I sat home mostly today reading Count of Monte Cristo and playing that new Grand Theft Auto game. I like the transition, going from a reader to an active participant, the language in both different from my own even though we all use the same words. Days seem shorter now that I am older spending all day at my parent’s house, not like when I was young and the days would stretch on and on. Either age or unemployment has given me a sense of urgency about my life, I guess.
About three in the afternoon someone knocked on the door. I thought it might be Ocean with more work hauling, but I saw the wild hair and slight build silhouetted against the door shade like a shadow of a mad professor on the wall of a lab where the lightning is out of control and the experiment has gone wrong.
Which, I have to say, is a fair assessment of Mr. Kenneth Harris, Phd., no doctor tiles needed or wanted from what I could see.
“What brings you down to this area of the county, Ken?” I asked after getting us a few beers and settling on the porch.
“P. G. Wodehouse’s birthday of course. Have to drink for P. G.”
“Yeah, okay. Here’s to Jeeves and the bunch. Now why are you really here?”
“Thought about asking for your time,” he said.
“There’s no pay, I’m afraid,” he said, “Maybe meal or two. I’m sure Maxine won’t let you wander around the school too long without eating something.”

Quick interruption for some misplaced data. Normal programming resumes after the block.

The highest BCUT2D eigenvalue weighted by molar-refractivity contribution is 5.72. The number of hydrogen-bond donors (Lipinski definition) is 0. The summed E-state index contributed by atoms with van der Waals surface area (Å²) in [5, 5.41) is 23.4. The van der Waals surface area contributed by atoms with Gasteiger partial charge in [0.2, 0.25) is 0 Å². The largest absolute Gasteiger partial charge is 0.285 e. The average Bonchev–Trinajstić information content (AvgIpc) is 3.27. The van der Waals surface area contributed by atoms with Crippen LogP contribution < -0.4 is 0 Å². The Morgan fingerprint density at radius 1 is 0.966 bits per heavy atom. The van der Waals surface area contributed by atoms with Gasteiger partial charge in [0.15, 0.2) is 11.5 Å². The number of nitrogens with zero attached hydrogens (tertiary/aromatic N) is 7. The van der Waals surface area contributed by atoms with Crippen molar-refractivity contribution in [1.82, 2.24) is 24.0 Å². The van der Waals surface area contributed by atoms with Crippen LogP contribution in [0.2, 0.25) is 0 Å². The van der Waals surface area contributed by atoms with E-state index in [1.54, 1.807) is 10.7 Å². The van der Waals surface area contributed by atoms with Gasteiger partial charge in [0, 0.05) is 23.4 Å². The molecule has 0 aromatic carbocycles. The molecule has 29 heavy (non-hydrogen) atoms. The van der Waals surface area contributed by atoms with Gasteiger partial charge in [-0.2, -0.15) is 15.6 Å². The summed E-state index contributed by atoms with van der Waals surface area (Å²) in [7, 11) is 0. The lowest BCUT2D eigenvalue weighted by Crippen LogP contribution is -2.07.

I knew what he needed the second I saw that outline through the door, of course. The Bannville High always held the Banned County Fair in the park across from the school, staffed and chaperoned by students and faculty alike. I had sat with Mom behind the library’s booth, playing trivia games for small prizes. Mr. Ken had been next to me most of that time when my mother had not as the high school librarian. I had loved that fair.
“You making your own booth?”
“Thought I could get you to give us the old one. Should still be in the library basement, right?”
I nodded, finishing my beer, “Should be. Have to get the keys, though.”
“You don’t have them?”
“Naw. Handed my set into the city. Course there might be a ring in the house if we get desperate, but the city might get made us not-breaking and entering.”
“We asking the same old questions?” I asked
“If you want,” he said, crushing his beer with both hands into a small cube, “Same old written on the same old cards.”
“How about I come up with some current ones?”
“Hell, rip the damn cards out of Trivial Pursuit for all I care. Just hang out all week in that booth and we’ll be square. Oh, and I found a book that’s yours.”
“Your grandfather’s really. Found it in an old stack. Remind me about it next week, okay?”
We talked for a bit more, babbled on about various topics until all the beer ran out and it became hard to stand up and get more. I missed that, not just Ken, one of the best people alive, but being around folks and laughing. I thought about that old, empty library building downtown as I sat, reading about how the Count got his bloody revenge and dark thoughts filled my mind.